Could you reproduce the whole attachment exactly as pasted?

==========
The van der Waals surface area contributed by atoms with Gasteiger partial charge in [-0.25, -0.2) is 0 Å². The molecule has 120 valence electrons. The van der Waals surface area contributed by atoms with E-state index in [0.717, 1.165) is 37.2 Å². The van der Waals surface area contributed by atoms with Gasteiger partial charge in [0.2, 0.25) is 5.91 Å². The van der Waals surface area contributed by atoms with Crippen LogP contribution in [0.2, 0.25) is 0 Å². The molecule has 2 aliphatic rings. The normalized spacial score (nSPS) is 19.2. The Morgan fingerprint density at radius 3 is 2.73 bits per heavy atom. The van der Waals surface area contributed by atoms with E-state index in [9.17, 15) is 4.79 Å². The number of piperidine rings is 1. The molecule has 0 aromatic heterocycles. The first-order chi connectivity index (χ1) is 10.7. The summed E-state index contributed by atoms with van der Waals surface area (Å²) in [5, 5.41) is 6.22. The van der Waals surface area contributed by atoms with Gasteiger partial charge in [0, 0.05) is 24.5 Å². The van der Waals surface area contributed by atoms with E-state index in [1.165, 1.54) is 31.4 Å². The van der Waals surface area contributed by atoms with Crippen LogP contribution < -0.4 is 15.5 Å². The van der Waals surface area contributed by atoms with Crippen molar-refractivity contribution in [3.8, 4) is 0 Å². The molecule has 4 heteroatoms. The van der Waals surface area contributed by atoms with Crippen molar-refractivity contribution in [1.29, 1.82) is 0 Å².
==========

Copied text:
The van der Waals surface area contributed by atoms with Gasteiger partial charge in [-0.25, -0.2) is 0 Å². The molecule has 120 valence electrons. The van der Waals surface area contributed by atoms with E-state index in [0.717, 1.165) is 37.2 Å². The van der Waals surface area contributed by atoms with Gasteiger partial charge in [0.2, 0.25) is 5.91 Å². The van der Waals surface area contributed by atoms with Crippen LogP contribution in [0.2, 0.25) is 0 Å². The molecule has 2 aliphatic rings. The normalized spacial score (nSPS) is 19.2. The Morgan fingerprint density at radius 3 is 2.73 bits per heavy atom. The van der Waals surface area contributed by atoms with E-state index in [9.17, 15) is 4.79 Å². The number of piperidine rings is 1. The molecule has 0 aromatic heterocycles. The first-order chi connectivity index (χ1) is 10.7. The summed E-state index contributed by atoms with van der Waals surface area (Å²) in [5, 5.41) is 6.22. The van der Waals surface area contributed by atoms with Gasteiger partial charge in [0, 0.05) is 24.5 Å². The van der Waals surface area contributed by atoms with E-state index in [1.165, 1.54) is 31.4 Å². The van der Waals surface area contributed by atoms with Crippen LogP contribution < -0.4 is 15.5 Å². The van der Waals surface area contributed by atoms with Crippen molar-refractivity contribution in [3.8, 4) is 0 Å². The molecule has 4 heteroatoms. The van der Waals surface area contributed by atoms with Crippen molar-refractivity contribution in [1.29, 1.82) is 0 Å².